Do you ever feel unsure of yourself, afraid to step outside your comfort zone? Of course you do--everyone feels that way sometimes. But for people with imposter syndrome, there's no such thing as a comfort zone. Staying put would simply confirm the world's suspicions that they're incompetents who don't deserve any of the successes they've had.
Could you be one of them? Are you over-prepared for every meeting? Do you suspect your success so far is due partly or entirely to luck? When people praise your efforts or achievements, do you fear you won't live up to their future expectations? If this sounds disturbingly familiar, you may well have imposter syndrome. (There's a fuller self-assessment here.)
Imposter syndrome was first identified by psychologists who interviewed female executives in 1978 when women in positions of power were rare. And that's no accident: imposter feelings are frequently triggered by the feeling of being different or an outsider, according to Joyce Roché, author of The Empress Has No Clothes. She should know: As an African-American woman getting her MBA at Columbia, and then one of the top executives at Avon, she was never able to blend into the crowd.
"There were three things that triggered imposter syndrome for me," she says now. "As a person of color, the tape started running in my head, questioning whether I was as prepared as my white counterparts to be successful." Being one of the only women in top management was a trigger as well, as was the fact that she grew up with limited means. As she interviewed other corporate leaders for her book, she learned that there are many things that can trigger the feeling of being an imposter in people of all races and genders, including coming from a different part of the country, or being gay.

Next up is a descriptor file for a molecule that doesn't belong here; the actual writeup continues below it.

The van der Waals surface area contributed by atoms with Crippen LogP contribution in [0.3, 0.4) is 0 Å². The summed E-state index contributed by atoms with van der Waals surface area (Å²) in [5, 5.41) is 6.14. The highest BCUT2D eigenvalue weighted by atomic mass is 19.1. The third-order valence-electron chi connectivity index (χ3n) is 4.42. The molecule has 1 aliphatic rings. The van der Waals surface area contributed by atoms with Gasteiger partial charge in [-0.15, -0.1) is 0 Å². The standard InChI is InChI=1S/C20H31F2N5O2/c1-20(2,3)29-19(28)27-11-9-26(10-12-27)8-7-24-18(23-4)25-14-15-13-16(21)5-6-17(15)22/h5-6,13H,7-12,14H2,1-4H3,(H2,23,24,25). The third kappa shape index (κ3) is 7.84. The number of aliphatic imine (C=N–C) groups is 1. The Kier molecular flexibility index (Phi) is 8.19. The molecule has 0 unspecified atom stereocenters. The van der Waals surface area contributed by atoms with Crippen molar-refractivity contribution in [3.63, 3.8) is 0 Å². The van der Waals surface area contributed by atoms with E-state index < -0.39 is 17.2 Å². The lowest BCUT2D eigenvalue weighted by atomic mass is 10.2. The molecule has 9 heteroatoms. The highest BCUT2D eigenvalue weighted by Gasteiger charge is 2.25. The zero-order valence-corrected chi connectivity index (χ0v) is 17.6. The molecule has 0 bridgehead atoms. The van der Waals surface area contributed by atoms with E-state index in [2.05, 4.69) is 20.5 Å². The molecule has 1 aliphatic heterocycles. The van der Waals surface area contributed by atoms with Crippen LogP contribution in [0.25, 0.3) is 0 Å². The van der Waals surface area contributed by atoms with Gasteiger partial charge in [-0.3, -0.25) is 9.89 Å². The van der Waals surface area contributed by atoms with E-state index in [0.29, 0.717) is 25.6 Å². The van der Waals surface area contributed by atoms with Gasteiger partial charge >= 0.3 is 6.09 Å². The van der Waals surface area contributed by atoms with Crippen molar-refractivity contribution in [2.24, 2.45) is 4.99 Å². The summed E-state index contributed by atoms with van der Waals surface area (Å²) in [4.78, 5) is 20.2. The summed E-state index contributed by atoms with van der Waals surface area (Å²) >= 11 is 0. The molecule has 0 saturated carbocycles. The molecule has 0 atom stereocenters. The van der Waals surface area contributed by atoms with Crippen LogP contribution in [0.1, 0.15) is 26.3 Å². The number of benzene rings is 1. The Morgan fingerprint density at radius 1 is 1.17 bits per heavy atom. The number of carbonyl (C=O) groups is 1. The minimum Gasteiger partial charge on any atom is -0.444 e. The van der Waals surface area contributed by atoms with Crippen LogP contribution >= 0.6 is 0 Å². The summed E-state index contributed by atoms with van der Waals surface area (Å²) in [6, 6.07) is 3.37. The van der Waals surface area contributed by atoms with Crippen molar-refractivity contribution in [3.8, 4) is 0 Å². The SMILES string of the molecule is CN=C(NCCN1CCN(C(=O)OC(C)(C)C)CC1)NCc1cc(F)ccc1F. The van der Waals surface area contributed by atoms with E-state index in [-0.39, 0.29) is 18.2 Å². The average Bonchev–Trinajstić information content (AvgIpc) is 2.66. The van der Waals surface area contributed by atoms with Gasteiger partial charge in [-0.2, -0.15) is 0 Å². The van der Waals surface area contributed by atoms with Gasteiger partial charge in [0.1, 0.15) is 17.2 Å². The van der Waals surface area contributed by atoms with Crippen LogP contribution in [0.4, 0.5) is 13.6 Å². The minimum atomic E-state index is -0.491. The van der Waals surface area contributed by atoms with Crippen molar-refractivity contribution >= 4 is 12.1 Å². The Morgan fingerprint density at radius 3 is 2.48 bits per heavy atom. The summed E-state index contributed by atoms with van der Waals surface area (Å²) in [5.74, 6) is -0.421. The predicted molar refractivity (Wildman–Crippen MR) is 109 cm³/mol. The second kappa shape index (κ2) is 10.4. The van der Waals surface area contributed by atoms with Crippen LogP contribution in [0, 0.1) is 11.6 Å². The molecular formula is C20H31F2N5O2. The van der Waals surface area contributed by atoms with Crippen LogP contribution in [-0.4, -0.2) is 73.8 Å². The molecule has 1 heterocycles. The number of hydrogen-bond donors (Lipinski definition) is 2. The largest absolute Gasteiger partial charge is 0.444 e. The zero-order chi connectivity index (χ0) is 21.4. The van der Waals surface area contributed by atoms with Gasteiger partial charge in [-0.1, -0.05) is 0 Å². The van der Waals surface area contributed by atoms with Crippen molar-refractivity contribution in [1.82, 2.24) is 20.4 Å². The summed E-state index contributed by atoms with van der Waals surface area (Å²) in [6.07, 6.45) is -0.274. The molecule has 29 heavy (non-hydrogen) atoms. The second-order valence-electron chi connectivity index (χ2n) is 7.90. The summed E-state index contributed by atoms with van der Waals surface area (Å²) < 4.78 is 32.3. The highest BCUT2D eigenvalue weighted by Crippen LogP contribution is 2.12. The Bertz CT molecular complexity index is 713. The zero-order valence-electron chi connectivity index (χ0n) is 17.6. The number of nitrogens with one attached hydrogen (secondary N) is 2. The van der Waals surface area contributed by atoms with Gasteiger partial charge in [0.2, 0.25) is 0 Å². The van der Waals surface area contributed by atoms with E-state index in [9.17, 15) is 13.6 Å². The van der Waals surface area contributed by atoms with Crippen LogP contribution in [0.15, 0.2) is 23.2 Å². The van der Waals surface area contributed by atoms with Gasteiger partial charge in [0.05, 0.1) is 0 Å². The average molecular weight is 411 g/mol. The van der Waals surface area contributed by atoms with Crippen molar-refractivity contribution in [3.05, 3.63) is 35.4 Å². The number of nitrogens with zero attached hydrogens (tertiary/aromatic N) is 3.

For those with imposter syndrome, success does not bring happiness. "I was moving up the ladder rapidly, yet each time I got a new promotion, the celebration of that success would immediately dissipate," Roché says. "I would start thinking, 'Am I going to stumble this time?' So I worked harder, over-prepared for everything, and could never relax."
Eventually though, Roché learned to overcome her imposter syndrome. Here's how you can too:
1. Open up.
"Don't be silent," Roché advises. Find a trusted friend, counselor, or business coach with whom you can openly discuss your imposter feelings. If that's really impossible, take paper and pen and begin writing to yourself about them. Exploring imposter feelings is the first step toward defusing them.
2. Know your triggers.
Learn to recognize which situations can really set off your sense of unworthiness. For Roché, a marketing expert, detailed budgeting discussions could do it. So she made a point of re-reading her accounting book from graduate school to refresh her understanding of the concepts involved.
3. Be objective.
"If you got a promotion or a new opportunity, what evidence did they use to decide you should have this role?" Roché asks. Chances are, if you simply review the facts you'll see that it's well earned.
4. When somebody praises you, listen!
"Rather than saying, 'I got lucky,' or 'Anyone could have done it,' just let the compliments sink in," Roché advises. "That's hard to do, but it's important. With imposter syndrome, you're constantly looking for external validation, but then when it comes, we tend to discount it. So just listen, and the praise will become part of your psyche."
5. Help others.
"Be observant of those around you who may be struggling with imposter syndrome as well," she says. Letting other people know you think they might have imposter syndrome and can share similar experiences makes a huge difference, she says. "Comfort does come--if you recognize it."